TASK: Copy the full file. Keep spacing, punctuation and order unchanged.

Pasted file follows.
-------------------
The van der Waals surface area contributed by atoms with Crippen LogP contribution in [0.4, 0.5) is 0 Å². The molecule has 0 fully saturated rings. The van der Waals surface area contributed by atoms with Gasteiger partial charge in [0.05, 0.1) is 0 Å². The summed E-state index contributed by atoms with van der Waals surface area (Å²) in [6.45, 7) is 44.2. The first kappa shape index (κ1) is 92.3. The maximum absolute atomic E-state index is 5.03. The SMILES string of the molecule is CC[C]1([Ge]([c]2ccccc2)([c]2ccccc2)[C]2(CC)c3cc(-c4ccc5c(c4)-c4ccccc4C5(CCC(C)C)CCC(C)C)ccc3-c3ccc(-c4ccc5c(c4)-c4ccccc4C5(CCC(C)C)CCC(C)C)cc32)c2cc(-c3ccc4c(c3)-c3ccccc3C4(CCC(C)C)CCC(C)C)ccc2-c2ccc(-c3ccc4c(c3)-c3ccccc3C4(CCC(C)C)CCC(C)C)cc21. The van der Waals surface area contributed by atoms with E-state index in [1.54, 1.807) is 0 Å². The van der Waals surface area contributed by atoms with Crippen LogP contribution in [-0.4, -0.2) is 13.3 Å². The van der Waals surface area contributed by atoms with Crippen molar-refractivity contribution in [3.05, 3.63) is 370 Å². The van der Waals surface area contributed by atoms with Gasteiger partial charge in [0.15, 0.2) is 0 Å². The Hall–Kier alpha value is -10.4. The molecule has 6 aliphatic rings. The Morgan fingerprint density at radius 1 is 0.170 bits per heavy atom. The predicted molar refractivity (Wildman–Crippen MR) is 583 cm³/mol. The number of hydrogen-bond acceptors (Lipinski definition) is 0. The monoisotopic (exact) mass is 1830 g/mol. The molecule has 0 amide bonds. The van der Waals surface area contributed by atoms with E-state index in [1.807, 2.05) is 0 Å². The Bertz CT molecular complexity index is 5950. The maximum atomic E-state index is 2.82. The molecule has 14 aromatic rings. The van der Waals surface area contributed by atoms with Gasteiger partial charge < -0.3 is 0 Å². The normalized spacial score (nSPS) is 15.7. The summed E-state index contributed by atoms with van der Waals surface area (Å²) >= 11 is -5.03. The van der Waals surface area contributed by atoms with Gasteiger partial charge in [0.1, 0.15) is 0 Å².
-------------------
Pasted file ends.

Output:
The van der Waals surface area contributed by atoms with Crippen LogP contribution in [0.4, 0.5) is 0 Å². The molecule has 0 fully saturated rings. The van der Waals surface area contributed by atoms with Gasteiger partial charge in [0.05, 0.1) is 0 Å². The summed E-state index contributed by atoms with van der Waals surface area (Å²) in [6.45, 7) is 44.2. The first kappa shape index (κ1) is 92.3. The maximum absolute atomic E-state index is 5.03. The SMILES string of the molecule is CC[C]1([Ge]([c]2ccccc2)([c]2ccccc2)[C]2(CC)c3cc(-c4ccc5c(c4)-c4ccccc4C5(CCC(C)C)CCC(C)C)ccc3-c3ccc(-c4ccc5c(c4)-c4ccccc4C5(CCC(C)C)CCC(C)C)cc32)c2cc(-c3ccc4c(c3)-c3ccccc3C4(CCC(C)C)CCC(C)C)ccc2-c2ccc(-c3ccc4c(c3)-c3ccccc3C4(CCC(C)C)CCC(C)C)cc21. The van der Waals surface area contributed by atoms with E-state index in [1.54, 1.807) is 0 Å². The van der Waals surface area contributed by atoms with Crippen LogP contribution in [-0.4, -0.2) is 13.3 Å². The van der Waals surface area contributed by atoms with Crippen molar-refractivity contribution in [3.05, 3.63) is 370 Å². The van der Waals surface area contributed by atoms with Gasteiger partial charge in [0.15, 0.2) is 0 Å². The Hall–Kier alpha value is -10.4. The molecule has 6 aliphatic rings. The Morgan fingerprint density at radius 1 is 0.170 bits per heavy atom. The predicted molar refractivity (Wildman–Crippen MR) is 583 cm³/mol. The number of hydrogen-bond acceptors (Lipinski definition) is 0. The monoisotopic (exact) mass is 1830 g/mol. The molecule has 0 amide bonds. The van der Waals surface area contributed by atoms with E-state index in [1.807, 2.05) is 0 Å². The Bertz CT molecular complexity index is 5950. The maximum atomic E-state index is 2.82. The molecule has 14 aromatic rings. The van der Waals surface area contributed by atoms with Gasteiger partial charge < -0.3 is 0 Å². The normalized spacial score (nSPS) is 15.7. The summed E-state index contributed by atoms with van der Waals surface area (Å²) >= 11 is -5.03. The van der Waals surface area contributed by atoms with Gasteiger partial charge in [0.1, 0.15) is 0 Å².